Thursday, July 24, 2014

Mi Casa Es Su Casa

Even though I'm far away from our Newburyport garden, I do have a several small gardens here at our house in Costa Rica. One garden is inside the house:


This stone wall (which I'm pretty sure is actually cement carved to look like a fieldstone wall) separates the living/dining room from the kitchen in this urban, open-concept house. Leafy and vining tropical plants grow from a trough along the top of the wall and well as in pots along the floor. There is an irrigation pipe that drips water into the trough--this water also runs down the wall into a small, walled pool along the floor, where the potted plants can also catch a drink. There is a corrugated plexiglass skylight above for sunlight, and through which some rain also falls when there are heavy squalls. Here is a view from the kitchen side:


We have also discovered that (at least) two little house geckos live up on that wall. They are small, brown, and way too fast (so far, anyway) for me to catch in a photo. They chirp at night and scamper along the wall. They are considered lucky, probably because they eat insects. 


The kids' bedroom has a window that looks out into a mini-courtyard, which would be an air shaft if this were a taller building. Our house here is only one story, but to stay cool it is important that every room has a window. These are potted plants that get rain and light from the outside in this small area. They must not need much attention, because I think you'd have to remove a window to get out there to deal with them.

Through the back door in the kitchen there is a traditional patio:


Because we are in the city center, this patio is completely tiled, but you can see at the far end that there are more plants along the back wall. Part of the patio is covered so you can sit outside whenever you want, though any line between the indoors and the outdoors is pretty blurry here.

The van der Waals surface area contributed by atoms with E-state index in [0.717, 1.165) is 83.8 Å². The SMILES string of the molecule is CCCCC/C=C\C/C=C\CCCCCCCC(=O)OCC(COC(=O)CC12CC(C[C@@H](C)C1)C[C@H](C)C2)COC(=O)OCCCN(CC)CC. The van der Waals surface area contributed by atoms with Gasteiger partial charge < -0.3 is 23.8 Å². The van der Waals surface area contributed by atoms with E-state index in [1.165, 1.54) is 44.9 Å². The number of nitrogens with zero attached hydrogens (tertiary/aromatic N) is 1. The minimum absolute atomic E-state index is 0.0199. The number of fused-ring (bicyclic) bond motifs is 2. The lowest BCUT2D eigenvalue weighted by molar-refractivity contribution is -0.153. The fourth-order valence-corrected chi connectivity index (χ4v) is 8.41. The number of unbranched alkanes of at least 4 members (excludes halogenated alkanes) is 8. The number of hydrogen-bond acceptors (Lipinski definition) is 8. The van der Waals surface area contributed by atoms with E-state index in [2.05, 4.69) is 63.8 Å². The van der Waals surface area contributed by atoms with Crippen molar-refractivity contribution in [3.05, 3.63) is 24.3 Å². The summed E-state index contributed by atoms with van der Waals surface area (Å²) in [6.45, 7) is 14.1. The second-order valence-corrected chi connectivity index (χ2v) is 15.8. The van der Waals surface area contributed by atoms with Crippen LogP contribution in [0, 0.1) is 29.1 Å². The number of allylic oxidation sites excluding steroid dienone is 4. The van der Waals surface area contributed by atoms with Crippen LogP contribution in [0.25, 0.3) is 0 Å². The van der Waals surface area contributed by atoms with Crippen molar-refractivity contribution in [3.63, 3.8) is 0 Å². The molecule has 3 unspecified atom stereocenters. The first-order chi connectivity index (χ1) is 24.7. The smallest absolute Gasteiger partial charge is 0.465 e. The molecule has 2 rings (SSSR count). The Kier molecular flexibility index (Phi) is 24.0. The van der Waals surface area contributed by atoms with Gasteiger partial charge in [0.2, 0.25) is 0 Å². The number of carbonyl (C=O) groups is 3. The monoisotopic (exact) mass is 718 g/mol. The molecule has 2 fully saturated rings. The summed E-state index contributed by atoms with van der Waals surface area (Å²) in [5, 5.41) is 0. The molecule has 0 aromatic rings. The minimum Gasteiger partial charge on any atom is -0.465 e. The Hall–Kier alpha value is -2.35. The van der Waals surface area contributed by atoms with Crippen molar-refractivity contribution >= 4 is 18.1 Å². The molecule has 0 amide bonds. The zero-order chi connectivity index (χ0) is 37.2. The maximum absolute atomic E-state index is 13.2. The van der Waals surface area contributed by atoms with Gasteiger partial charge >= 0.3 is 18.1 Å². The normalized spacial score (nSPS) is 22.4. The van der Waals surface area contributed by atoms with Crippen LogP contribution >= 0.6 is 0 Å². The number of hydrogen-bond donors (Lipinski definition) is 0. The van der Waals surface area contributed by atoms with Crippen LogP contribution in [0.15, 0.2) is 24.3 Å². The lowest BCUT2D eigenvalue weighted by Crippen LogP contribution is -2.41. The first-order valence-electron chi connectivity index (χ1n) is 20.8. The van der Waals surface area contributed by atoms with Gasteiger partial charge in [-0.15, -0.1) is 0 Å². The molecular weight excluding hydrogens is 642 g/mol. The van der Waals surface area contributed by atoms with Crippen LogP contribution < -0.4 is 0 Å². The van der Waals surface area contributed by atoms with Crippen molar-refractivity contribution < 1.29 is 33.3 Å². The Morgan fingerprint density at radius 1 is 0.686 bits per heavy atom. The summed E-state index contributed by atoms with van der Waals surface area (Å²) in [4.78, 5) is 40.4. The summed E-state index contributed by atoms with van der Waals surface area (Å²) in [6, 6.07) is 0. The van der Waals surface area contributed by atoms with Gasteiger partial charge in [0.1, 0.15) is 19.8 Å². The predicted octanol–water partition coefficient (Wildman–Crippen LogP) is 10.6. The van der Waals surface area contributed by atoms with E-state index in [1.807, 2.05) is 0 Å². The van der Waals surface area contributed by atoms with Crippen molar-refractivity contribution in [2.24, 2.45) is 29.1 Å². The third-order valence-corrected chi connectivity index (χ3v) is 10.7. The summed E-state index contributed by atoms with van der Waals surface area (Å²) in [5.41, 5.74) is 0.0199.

Part of the patio area in uncovered as well:


The outdoor sink could be for laundry, though we have a small washing machine on the patio as well. The outdoor plants need no extra watering, as it rains here at least a little bit every day now that we are heading into the rainy season. 


This last photo shows my bedroom window and small bathroom window, as well as more plants around the walls of the house. A little gueco (our friends the house geckos) must live out here as well, because I saw him running along my window sill yesterday afternoon. There are no screens here, so I suppose he is free to come and go as he pleases, but he chose to leap into the tall plant by my window when I tried to take his picture. 

We also have a pair of Tropical Kingbirds that like the high tree branches just over the back garden wall or over the patio roof. They aren't too loud, though we hear them when the sun comes up. I haven't yet been able to get a picture of them, but will keep trying. 

I'm not sure of the names of any of these plants, but they all seem to be pretty low maintenance. Everyone has them growing in their front porch yards  or back courtyards, and they are also all around town in the parks and open spaces. It is very green and lush here, even in the middle of town, which we like a lot.

Tuesday, July 22, 2014

Trim The Fat Tuesday: The Insurance Review, Part 2

Here's a sequel that's actually better than the original. I re-opened our insurance policy files, and

Shopped around for the cheapest auto insurance coverage.